There are also high inventory levels to consider as well. Many Wall Street analysts and freight transportation and logistics executives have indicated that the combination of elevated inventory levels, especially compared to a year ago at this time, and declining imports could spell the end of the traditional peak season as we know it. But, to be fair, Peak Season patterns since the onset of the pandemic in early 2020 have been anything but normal, for a whole host of reasons. One also needs to keep in mind that freight rates have largely been on the decline, in tandem with moderating demand and import levels.

So, are we in a recession? Maybe it depends on who you ask. Seriously, though, it is a fair question, with a few different reasons, each of which could be well supported, no question.

A friend of mine recently spoke with his financial advisor and shared some interesting takeaways with me, including:

  • a recession is already “priced in” and is a key factor as to why the stock market is down;
  • there remains a question of it will be a technical or shallow recession, which is expected; and
  • the market is always looking six-to-12 months ahead, with less concern on where things presently stand or in the short-term

In the always-excellent Port Tracker report, issued by the Washington, D.C.-based National Retail Federation and maritime consultancy Hackett Associates, Ben Hackett, Founder of Hackett Associates, summed things up this way:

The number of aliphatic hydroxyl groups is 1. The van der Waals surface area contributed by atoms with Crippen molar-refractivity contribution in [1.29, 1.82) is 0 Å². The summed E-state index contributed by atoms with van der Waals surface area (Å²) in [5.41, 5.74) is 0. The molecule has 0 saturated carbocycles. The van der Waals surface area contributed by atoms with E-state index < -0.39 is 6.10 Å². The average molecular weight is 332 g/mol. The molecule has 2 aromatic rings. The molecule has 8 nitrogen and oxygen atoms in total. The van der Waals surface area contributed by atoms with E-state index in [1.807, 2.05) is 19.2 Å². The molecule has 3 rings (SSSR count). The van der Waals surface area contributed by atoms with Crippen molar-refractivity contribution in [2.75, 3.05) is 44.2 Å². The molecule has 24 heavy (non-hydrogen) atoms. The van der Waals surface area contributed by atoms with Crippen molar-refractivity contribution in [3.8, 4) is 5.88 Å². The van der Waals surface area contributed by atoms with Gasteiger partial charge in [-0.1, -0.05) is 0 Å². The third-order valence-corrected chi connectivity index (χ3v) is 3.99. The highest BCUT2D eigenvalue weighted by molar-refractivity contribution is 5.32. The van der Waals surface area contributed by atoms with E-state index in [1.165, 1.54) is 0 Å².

“Consumer spending…remains strong with a 0.4 percent month-over-month increase in September despite an increase in earnings of only 0.3 percent,” he wrote. “The increase in spending runs counter to the declining import of goods, suggesting a combination of inflation driving up prices and consumers shopping early to beat further inflation before the holiday season. Large retailers have responded by holding sales sooner to clear their inventory of goods that were brought in early this year to ensure that shelves could be stocked and to beat freight rate increases that have now come to an end.”

And Tom Schmitt, Forward Air CEO, recently told me that going back to the beginning of the year, in terms of the talk regarding a recession, that if there is a recession, please just bring it on.

“The reason for that is I find the talk and being scared about it much more paralyzing than actually just getting through it and working through it,” he said. “Great companies find a way to come out of recessions stronger. So, let’s just bring it on, get through it, and get back out stronger. If there is a recession, let’s not wait for it. Let’s just assume it’s there, and then let’s manage it…and find ways to get together and stronger.”

What happens from here remains to be seen, given the confluence of data, sentiment, and macroeconomic trends and there. One thing that remains certain is that the supply chain continues to remain front and center for it all. A recession could very well be coming. We all need to be ready to ride it out and go from there.

About the Author

Jeff Berman, Group News Editor

Jeff Berman is Group News Editor for Logistics Management, Modern Materials Handling, and Supply Chain Management Review. Jeff works and lives in Cape Elizabeth, Maine, where he covers all aspects of the supply chain, logistics, freight transportation, and materials handling sectors on a daily basis. Contact Jeff Berman